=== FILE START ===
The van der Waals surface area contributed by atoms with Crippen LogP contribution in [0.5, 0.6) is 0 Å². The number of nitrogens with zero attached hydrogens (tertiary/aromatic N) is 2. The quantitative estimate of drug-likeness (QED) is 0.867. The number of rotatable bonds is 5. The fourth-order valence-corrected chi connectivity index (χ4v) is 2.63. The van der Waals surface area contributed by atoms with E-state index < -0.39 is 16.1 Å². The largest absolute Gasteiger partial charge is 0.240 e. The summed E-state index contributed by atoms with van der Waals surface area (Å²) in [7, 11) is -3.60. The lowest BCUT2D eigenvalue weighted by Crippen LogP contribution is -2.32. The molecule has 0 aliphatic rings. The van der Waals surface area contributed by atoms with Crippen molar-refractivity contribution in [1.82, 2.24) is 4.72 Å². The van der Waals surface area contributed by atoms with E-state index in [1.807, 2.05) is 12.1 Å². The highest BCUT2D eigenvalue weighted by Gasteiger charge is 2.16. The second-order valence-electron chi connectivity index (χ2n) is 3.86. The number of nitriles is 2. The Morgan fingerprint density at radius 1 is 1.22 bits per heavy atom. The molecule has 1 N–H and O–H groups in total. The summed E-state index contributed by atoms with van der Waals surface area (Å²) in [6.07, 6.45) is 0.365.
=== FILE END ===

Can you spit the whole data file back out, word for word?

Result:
The van der Waals surface area contributed by atoms with Crippen LogP contribution in [0.5, 0.6) is 0 Å². The number of nitrogens with zero attached hydrogens (tertiary/aromatic N) is 2. The quantitative estimate of drug-likeness (QED) is 0.867. The number of rotatable bonds is 5. The fourth-order valence-corrected chi connectivity index (χ4v) is 2.63. The van der Waals surface area contributed by atoms with E-state index < -0.39 is 16.1 Å². The largest absolute Gasteiger partial charge is 0.240 e. The summed E-state index contributed by atoms with van der Waals surface area (Å²) in [7, 11) is -3.60. The lowest BCUT2D eigenvalue weighted by Crippen LogP contribution is -2.32. The molecule has 0 aliphatic rings. The van der Waals surface area contributed by atoms with Crippen molar-refractivity contribution in [1.82, 2.24) is 4.72 Å². The van der Waals surface area contributed by atoms with E-state index in [1.807, 2.05) is 12.1 Å². The highest BCUT2D eigenvalue weighted by Gasteiger charge is 2.16. The second-order valence-electron chi connectivity index (χ2n) is 3.86. The number of nitriles is 2. The Morgan fingerprint density at radius 1 is 1.22 bits per heavy atom. The molecule has 1 N–H and O–H groups in total. The summed E-state index contributed by atoms with van der Waals surface area (Å²) in [6.07, 6.45) is 0.365.